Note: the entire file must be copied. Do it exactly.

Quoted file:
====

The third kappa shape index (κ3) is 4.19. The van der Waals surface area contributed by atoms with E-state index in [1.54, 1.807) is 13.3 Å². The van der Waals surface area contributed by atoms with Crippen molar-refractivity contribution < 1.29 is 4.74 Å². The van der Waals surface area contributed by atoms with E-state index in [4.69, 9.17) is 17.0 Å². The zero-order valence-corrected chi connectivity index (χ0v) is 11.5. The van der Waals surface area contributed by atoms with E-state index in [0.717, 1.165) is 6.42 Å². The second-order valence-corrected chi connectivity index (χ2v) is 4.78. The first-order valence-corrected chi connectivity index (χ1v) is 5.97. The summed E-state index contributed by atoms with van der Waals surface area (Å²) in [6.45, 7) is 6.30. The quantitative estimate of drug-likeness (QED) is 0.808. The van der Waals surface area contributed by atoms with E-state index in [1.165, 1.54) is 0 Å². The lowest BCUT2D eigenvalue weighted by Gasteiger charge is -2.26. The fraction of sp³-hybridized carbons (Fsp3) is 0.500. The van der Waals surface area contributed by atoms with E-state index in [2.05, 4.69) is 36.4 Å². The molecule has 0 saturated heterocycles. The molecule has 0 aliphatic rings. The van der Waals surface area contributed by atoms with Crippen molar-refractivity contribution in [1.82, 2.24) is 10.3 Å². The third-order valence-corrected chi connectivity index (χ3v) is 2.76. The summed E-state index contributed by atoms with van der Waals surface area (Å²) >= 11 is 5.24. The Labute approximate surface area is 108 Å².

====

The third kappa shape index (κ3) is 4.19. The van der Waals surface area contributed by atoms with E-state index in [1.54, 1.807) is 13.3 Å². The van der Waals surface area contributed by atoms with Crippen molar-refractivity contribution < 1.29 is 4.74 Å². The van der Waals surface area contributed by atoms with E-state index in [4.69, 9.17) is 17.0 Å². The zero-order valence-corrected chi connectivity index (χ0v) is 11.5. The van der Waals surface area contributed by atoms with E-state index in [0.717, 1.165) is 6.42 Å². The second-order valence-corrected chi connectivity index (χ2v) is 4.78. The first-order valence-corrected chi connectivity index (χ1v) is 5.97. The summed E-state index contributed by atoms with van der Waals surface area (Å²) in [6.45, 7) is 6.30. The quantitative estimate of drug-likeness (QED) is 0.808. The van der Waals surface area contributed by atoms with E-state index in [1.165, 1.54) is 0 Å². The lowest BCUT2D eigenvalue weighted by Gasteiger charge is -2.26. The fraction of sp³-hybridized carbons (Fsp3) is 0.500. The van der Waals surface area contributed by atoms with E-state index in [2.05, 4.69) is 36.4 Å². The molecule has 0 saturated heterocycles. The molecule has 0 aliphatic rings. The van der Waals surface area contributed by atoms with Crippen molar-refractivity contribution in [1.82, 2.24) is 10.3 Å². The third-order valence-corrected chi connectivity index (χ3v) is 2.76. The summed E-state index contributed by atoms with van der Waals surface area (Å²) >= 11 is 5.24. The Labute approximate surface area is 108 Å².